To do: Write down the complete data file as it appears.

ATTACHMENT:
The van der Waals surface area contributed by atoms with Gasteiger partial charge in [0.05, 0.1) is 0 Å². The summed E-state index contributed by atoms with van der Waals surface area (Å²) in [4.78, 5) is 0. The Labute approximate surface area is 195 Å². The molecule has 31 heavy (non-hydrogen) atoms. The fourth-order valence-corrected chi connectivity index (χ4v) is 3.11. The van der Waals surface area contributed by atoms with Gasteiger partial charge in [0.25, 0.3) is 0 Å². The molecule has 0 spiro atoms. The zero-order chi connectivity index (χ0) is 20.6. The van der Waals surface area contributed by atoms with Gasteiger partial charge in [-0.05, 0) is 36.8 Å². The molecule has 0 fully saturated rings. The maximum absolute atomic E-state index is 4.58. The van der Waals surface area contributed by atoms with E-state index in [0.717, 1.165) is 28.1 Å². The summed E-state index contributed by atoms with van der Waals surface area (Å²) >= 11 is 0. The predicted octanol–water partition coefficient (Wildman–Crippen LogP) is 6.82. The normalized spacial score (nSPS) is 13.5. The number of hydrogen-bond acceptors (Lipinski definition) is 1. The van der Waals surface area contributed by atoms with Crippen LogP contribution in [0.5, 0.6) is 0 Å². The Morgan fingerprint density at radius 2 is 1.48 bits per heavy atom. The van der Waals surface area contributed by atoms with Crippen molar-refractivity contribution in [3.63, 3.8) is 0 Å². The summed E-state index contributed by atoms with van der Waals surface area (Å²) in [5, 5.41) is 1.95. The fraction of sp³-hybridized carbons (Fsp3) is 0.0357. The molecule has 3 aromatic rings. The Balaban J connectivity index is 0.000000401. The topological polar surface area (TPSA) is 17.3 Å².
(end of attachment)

The van der Waals surface area contributed by atoms with Gasteiger partial charge in [0.05, 0.1) is 0 Å². The summed E-state index contributed by atoms with van der Waals surface area (Å²) in [4.78, 5) is 0. The Labute approximate surface area is 195 Å². The molecule has 31 heavy (non-hydrogen) atoms. The fourth-order valence-corrected chi connectivity index (χ4v) is 3.11. The van der Waals surface area contributed by atoms with Gasteiger partial charge in [0.25, 0.3) is 0 Å². The molecule has 0 spiro atoms. The zero-order chi connectivity index (χ0) is 20.6. The van der Waals surface area contributed by atoms with Gasteiger partial charge in [-0.05, 0) is 36.8 Å². The molecule has 0 fully saturated rings. The maximum absolute atomic E-state index is 4.58. The van der Waals surface area contributed by atoms with E-state index in [0.717, 1.165) is 28.1 Å². The summed E-state index contributed by atoms with van der Waals surface area (Å²) >= 11 is 0. The predicted octanol–water partition coefficient (Wildman–Crippen LogP) is 6.82. The normalized spacial score (nSPS) is 13.5. The number of hydrogen-bond acceptors (Lipinski definition) is 1. The van der Waals surface area contributed by atoms with Crippen LogP contribution in [0.5, 0.6) is 0 Å². The Morgan fingerprint density at radius 2 is 1.48 bits per heavy atom. The van der Waals surface area contributed by atoms with Crippen molar-refractivity contribution in [3.63, 3.8) is 0 Å². The summed E-state index contributed by atoms with van der Waals surface area (Å²) in [5, 5.41) is 1.95. The fraction of sp³-hybridized carbons (Fsp3) is 0.0357. The molecule has 3 aromatic rings. The Balaban J connectivity index is 0.000000401. The topological polar surface area (TPSA) is 17.3 Å².